United States District Court, W.D. Texas, Austin Division
U.S. BANK N. A., as Trustee, on behalf of the Holders of J.P. Morgan Mortgage Acquisition Trust 2006-WMC4 Asset Backed Pass-Through Certificates, Series 2006-WMC4, Plaintiff
BRENDA A. MORRIS and SCOTT A. MORRIS, Defendants
HONORABLE LEE YEAKEL UNITED STATES DISTRICT JUDGE
REPORT AND RECOMMENDATION OF THE UNITED STATES
HIGHTOWER UNITED STATES MAGISTRATE JUDGE
this Court is a Motion to Dismiss filed by Defendants Brenda
A. Morris and Scott A. Morris (Dkt. No. 13) and Plaintiff
U.S. Bank's Response (Dkt. No. 14). Defendants did not
file a reply. The District Court referred the above motions
to the undersigned Magistrate Judge for Report and
Recommendation pursuant to 28 U.S.C. § 636(b)(1),
Federal Rule of Civil Procedure 72, and Rule 1 of Appendix C
of the Local Rules of the United States District Court for
the Western District of Texas.
March 26, 2016, U.S. Bank N.A., as trustee, on behalf of the
holders of the J.P. Morgan Mortgage Acquisition Trust
2006-WMC4 Asset Backed Pass-Through Certificates, Series
2006-WMC4 (“U.S. Bank”) filed this action against
Defendants Brenda A. Morris and Scott A. Morris
(“Defendants”) seeking judicial and non-judicial
foreclosure of the real property located at 11801 Bell
Avenue, Austin, Texas 78759 (the “Property”).
(Am. Complaint, Dkt. No. 11). Defendant Scott Morris
purchased the Property by warranty deed with vendor's
lien in 2002. (Id. ¶ 9). In 2006, Defendants
executed a Home Equity Note and Security Instrument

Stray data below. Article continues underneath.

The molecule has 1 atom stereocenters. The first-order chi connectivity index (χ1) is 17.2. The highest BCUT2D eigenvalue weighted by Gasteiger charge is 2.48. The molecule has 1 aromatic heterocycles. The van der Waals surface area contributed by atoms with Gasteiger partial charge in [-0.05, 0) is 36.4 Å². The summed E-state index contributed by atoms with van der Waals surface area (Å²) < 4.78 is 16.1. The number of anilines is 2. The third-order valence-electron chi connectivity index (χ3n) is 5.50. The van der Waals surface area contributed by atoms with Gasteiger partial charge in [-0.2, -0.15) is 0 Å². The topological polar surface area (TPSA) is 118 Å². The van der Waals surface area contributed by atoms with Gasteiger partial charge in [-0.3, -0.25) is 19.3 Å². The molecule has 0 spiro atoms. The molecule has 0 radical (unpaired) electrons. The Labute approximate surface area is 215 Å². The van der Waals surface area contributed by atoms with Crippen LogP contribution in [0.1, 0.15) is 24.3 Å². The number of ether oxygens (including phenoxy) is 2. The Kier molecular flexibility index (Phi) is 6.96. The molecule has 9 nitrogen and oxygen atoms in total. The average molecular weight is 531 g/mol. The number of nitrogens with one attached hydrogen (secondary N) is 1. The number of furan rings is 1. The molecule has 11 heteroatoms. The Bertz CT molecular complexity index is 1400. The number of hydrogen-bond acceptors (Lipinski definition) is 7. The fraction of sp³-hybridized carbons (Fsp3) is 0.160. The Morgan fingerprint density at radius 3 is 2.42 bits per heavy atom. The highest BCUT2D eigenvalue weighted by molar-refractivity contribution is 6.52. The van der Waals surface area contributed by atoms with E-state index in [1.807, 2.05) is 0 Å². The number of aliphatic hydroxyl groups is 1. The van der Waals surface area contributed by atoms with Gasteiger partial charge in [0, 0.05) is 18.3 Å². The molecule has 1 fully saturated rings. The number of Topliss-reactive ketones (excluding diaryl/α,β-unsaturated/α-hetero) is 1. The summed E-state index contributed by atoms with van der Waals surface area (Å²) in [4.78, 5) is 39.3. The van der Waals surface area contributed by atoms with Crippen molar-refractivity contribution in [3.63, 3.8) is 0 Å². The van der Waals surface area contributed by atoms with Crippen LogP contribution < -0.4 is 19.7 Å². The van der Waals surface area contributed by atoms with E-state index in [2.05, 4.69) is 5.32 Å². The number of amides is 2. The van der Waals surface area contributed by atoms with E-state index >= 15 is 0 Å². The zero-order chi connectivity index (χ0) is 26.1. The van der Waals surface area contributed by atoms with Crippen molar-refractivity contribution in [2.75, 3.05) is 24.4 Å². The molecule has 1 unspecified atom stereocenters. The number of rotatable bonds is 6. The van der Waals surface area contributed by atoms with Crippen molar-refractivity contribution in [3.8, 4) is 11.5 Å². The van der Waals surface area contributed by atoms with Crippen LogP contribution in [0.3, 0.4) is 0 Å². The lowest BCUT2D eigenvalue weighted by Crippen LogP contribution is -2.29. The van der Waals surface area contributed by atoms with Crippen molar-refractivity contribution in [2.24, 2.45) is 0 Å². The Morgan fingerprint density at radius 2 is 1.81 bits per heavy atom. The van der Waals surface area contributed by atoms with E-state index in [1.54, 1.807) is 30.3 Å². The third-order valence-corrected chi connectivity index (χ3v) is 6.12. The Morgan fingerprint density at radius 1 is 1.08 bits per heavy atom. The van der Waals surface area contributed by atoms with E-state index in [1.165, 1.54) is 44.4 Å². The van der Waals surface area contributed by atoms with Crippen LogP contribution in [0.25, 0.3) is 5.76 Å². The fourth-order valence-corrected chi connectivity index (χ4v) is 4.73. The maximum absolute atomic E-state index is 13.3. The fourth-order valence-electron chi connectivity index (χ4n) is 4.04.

(together, “the Loan Agreement”). (Id.
¶¶ 10-11). U.S. Bank alleges it is the successor in
interest to WMC Mortgage Corporation, the original holder of
the Note and the Security Instrument. (Id.
¶¶ 11-13). U.S. Bank alleges that Defendants have
defaulted on the Loan Agreement by conveying the property to
a third party without the lender's prior written consent
(id. ¶¶ 14, 16), failing to make payments
under the Note (id. ¶¶ 15, 17), and
violating other covenants and conditions of the Security
Instrument (id. ¶ 17). U.S. Bank alleges that
Defendants have failed to make any payments since August 1,
parties have litigated their dispute in a series of cases
before this Court and the Travis County District Court. U.S.
Bank filed its first Application for Home Equity Foreclosure
Order in the 345th District Court of Travis County, Texas,
under Cause No. D-1-GN-07-003494. (Id. ¶ 20).
U.S. Bank “nonsuited” the case by dismissing its
claims on February 15, 2008. (Id.). After a second
notice of acceleration on March 18, 2008, U.S. Bank filed a
second Application for Home Equity Foreclosure Order in the
201st District Court of Travis County, Texas, under Cause No.
D-1-GN-08-001076. (Id. ¶ 21). U.S. Bank
requested a nonsuit in that case on May 20, 2009.
(Id. ¶ 22). U.S. Bank subsequently filed a
third and fourth Application for Home Equity Foreclosure
Order in Travis County Court. (Id. ¶¶
23-28). The 353rd District Court entered a Home
Equity Foreclosure Order granting non-judicial foreclosure on
July 10, 2015. (Id. ¶ 29). Defendants then
challenged the foreclosure in an affirmative suit against
U.S. Bank. (Id. ¶ 30). U.S. Bank removed that
case to this Court, which dismissed the case without
prejudice on January 22, 2016. (Id. ¶ 30
(citing Morris et al v. Select Portfolio Servicing Inc.
et al., No. 1:15-cv-2028-RP (W.D. Tex. Nov. 11, 2015)
(dismissing case after plaintiffs' counsel failed to cure
lack of admission to the Western District of Texas))).
Defendants filed a second affirmative case in Travis County
court on December 5, 2016. (Id. ¶ 32). After
removal, this Court granted summary judgment in favor of U.S.
Bank on January 26, 2018. (Id. ¶¶ 32-33
(citing Morris et al v. Select Portfolio Servicing Inc.
et al., No. 1:16-cv-1315-RP (W.D. Tex. Dec. 16, 2016)
(Order Granting Summ. J., Dkt. 40))). U.S. Bank mailed its
fifth notice of default to Defendants on March 29, 2018,
notice of acceleration on April 30, 2018, and its fifth
Application for Home Equity Foreclosure Order under Cause No.
D-1-GN-18-006996 in the 53rd District Court of Travis County
on November 21, 2018. (Id. ¶¶ 35-36). U.S.